Two scientists believe the Higgs boson could explain the creation of dark matter in the early universe and imbalance between matter and anti-matter.
The most famous subatomic particle in recent years is no doubt the Higgs boson, which is responsible for defining the mass of particles. Now scientists believe it may also have an important role in the creation of dark and baryonic matter in the early universe. It may also have something to do with the asymmetry between antimatter and matter particles.
The concept of asymmetry involves the idea that while the big bang should have produced equal amounts of matter and anti-matter, it didn’t. If matter and anti-matter had been created in equal amounts, they should then have eliminated each other, leaving… nothing. Of course, that’s not what happened; there was a slight excess of matter, meaning some was left over after all the anti-matter had been eliminated. That matter is what makes up our universe.
Physicists Géraldine Servant at CERN, and Sean Tulin at the University of Michigan have coined the name “Higgsogenesis” for the new hypothesis.”With the Higgs discovery, the final piece of the Standard Model of particle physics has been put into place,” said Servant. “Now, it is a natural question to ask: could the Higgs boson have been important in the early Universe to help explain two observational puzzles that the Standard Model cannot: The origin of dark matter and the matter-antimatter asymmetry? In the very early Universe, the Higgs particle was distinct from its antiparticle. We show that an asymmetry between Higgs and anti-Higgs might have been the missing link connecting the densities of visible and dark matter, which observationally are quite similar.”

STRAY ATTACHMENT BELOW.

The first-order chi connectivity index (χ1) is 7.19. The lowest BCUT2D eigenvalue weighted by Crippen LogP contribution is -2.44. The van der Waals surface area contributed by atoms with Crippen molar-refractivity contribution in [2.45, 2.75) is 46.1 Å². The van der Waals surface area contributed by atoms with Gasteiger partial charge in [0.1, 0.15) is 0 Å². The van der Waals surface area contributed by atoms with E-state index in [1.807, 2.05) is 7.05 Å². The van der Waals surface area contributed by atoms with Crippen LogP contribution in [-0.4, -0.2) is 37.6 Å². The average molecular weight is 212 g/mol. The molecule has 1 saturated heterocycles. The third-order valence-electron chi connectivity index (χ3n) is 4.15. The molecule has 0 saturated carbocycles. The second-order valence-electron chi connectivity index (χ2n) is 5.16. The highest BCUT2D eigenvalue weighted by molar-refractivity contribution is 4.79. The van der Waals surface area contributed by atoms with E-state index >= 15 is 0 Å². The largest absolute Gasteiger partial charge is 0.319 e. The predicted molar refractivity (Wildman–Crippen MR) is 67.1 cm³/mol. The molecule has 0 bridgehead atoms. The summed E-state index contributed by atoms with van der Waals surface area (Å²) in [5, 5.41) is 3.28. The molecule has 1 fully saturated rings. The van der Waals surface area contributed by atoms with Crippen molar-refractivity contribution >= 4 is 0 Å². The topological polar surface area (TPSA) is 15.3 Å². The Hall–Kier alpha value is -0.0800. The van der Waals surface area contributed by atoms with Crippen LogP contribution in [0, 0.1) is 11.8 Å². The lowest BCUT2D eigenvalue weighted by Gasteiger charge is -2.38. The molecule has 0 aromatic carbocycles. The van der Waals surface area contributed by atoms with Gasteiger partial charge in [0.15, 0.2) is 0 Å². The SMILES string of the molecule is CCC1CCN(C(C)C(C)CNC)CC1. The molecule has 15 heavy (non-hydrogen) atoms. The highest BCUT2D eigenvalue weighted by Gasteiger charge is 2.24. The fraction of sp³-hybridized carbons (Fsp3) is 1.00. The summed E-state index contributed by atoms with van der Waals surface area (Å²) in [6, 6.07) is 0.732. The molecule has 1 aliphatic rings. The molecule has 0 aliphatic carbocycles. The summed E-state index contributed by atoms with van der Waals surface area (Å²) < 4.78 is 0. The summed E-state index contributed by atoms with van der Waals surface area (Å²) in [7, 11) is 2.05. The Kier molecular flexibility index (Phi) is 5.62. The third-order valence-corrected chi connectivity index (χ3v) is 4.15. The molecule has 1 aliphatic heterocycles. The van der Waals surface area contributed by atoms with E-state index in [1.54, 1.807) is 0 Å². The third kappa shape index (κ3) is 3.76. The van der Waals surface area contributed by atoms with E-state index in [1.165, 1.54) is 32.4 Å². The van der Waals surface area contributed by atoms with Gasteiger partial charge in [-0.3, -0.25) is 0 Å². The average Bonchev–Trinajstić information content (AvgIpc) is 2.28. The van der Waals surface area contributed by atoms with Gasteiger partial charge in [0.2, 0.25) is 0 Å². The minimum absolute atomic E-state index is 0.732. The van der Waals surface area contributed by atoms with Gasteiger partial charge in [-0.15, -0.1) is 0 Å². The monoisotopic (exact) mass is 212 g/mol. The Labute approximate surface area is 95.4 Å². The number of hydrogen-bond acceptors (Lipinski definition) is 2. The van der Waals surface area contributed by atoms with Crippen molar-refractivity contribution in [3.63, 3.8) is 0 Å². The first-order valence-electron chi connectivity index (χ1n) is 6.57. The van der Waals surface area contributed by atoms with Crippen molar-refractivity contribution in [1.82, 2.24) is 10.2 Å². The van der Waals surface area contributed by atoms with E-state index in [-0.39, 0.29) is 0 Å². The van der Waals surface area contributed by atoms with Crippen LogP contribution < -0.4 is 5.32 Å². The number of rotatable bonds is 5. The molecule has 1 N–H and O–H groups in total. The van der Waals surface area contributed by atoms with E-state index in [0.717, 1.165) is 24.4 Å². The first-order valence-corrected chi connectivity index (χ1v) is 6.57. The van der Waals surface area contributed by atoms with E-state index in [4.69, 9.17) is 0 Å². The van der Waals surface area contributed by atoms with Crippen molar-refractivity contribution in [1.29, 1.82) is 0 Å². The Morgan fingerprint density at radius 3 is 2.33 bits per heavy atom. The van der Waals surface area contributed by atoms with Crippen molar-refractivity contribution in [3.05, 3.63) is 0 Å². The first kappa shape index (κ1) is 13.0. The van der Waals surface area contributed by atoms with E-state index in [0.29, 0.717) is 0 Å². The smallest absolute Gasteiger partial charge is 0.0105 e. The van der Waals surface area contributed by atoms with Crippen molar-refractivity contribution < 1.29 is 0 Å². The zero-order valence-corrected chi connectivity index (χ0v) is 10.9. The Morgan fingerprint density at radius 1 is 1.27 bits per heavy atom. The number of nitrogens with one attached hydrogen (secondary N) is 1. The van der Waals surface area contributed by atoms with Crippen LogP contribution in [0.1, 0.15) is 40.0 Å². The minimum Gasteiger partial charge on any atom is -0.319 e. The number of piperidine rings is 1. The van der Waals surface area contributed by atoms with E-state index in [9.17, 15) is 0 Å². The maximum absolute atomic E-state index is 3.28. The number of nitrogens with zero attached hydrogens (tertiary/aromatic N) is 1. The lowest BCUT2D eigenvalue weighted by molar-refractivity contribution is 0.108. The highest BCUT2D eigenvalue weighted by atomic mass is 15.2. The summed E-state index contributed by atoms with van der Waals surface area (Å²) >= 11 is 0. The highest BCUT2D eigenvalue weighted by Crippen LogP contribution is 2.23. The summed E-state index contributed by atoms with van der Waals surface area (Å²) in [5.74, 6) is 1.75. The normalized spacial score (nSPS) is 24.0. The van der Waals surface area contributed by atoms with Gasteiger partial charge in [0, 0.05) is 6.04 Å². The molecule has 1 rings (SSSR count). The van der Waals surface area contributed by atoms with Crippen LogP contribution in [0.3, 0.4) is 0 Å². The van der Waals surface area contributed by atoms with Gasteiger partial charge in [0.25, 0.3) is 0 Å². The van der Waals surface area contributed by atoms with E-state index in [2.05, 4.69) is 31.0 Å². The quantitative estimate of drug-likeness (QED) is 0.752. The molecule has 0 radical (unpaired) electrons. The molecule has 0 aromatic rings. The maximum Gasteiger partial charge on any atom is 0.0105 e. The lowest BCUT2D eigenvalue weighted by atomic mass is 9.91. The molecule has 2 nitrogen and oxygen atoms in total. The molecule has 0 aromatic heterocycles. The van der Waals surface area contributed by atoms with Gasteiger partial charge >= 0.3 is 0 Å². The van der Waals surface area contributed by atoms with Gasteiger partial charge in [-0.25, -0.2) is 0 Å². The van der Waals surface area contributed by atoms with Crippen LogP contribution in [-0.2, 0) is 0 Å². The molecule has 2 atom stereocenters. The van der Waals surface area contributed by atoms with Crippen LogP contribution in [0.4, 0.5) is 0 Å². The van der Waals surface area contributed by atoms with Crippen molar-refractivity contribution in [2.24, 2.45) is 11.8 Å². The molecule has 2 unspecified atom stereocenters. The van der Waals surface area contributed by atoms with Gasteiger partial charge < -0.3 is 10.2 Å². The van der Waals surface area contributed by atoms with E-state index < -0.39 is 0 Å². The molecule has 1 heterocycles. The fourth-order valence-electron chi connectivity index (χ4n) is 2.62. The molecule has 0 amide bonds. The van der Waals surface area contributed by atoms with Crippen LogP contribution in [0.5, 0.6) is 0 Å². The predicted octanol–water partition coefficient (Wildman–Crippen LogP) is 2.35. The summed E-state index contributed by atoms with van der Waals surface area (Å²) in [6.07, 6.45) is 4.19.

The Higgs boson was discovered at CERN, which looks like the half-finished, yet fully operational Death Star II
Dark matter asymmetry in the early universe could, according to the scientists, have been transferred to the Higgs boson and its anti-particle, which would then be transferred to baryon asymmetry between matter and anti-matter. It is also possible that the reverse chain of events occurred; regardless, the Higgs boson is right there in the middle, functioning as a kind of portal.
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